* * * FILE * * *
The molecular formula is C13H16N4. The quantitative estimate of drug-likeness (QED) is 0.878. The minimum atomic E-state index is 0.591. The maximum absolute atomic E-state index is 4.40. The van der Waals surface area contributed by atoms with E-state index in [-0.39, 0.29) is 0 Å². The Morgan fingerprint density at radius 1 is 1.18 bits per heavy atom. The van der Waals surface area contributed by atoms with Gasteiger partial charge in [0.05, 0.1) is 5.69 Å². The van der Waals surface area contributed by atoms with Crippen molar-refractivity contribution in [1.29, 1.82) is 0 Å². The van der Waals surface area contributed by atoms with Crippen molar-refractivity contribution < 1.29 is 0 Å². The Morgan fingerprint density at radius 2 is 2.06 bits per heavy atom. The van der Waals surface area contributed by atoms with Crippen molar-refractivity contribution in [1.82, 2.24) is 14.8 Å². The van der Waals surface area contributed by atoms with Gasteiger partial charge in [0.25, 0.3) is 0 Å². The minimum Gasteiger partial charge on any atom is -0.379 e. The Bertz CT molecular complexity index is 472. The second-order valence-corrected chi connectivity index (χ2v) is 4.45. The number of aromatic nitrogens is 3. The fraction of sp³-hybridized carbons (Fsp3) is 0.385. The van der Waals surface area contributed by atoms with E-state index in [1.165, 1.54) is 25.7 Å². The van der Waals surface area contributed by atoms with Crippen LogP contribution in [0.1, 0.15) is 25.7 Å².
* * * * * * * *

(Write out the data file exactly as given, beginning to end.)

The molecular formula is C13H16N4. The quantitative estimate of drug-likeness (QED) is 0.878. The minimum atomic E-state index is 0.591. The maximum absolute atomic E-state index is 4.40. The van der Waals surface area contributed by atoms with E-state index in [-0.39, 0.29) is 0 Å². The Morgan fingerprint density at radius 1 is 1.18 bits per heavy atom. The van der Waals surface area contributed by atoms with Gasteiger partial charge in [0.05, 0.1) is 5.69 Å². The van der Waals surface area contributed by atoms with Crippen molar-refractivity contribution in [1.29, 1.82) is 0 Å². The van der Waals surface area contributed by atoms with Crippen molar-refractivity contribution < 1.29 is 0 Å². The Morgan fingerprint density at radius 2 is 2.06 bits per heavy atom. The van der Waals surface area contributed by atoms with Crippen molar-refractivity contribution in [1.82, 2.24) is 14.8 Å². The van der Waals surface area contributed by atoms with Gasteiger partial charge in [0.25, 0.3) is 0 Å². The minimum Gasteiger partial charge on any atom is -0.379 e. The Bertz CT molecular complexity index is 472. The second-order valence-corrected chi connectivity index (χ2v) is 4.45. The number of aromatic nitrogens is 3. The fraction of sp³-hybridized carbons (Fsp3) is 0.385. The van der Waals surface area contributed by atoms with E-state index in [1.165, 1.54) is 25.7 Å². The van der Waals surface area contributed by atoms with Crippen LogP contribution in [0.1, 0.15) is 25.7 Å².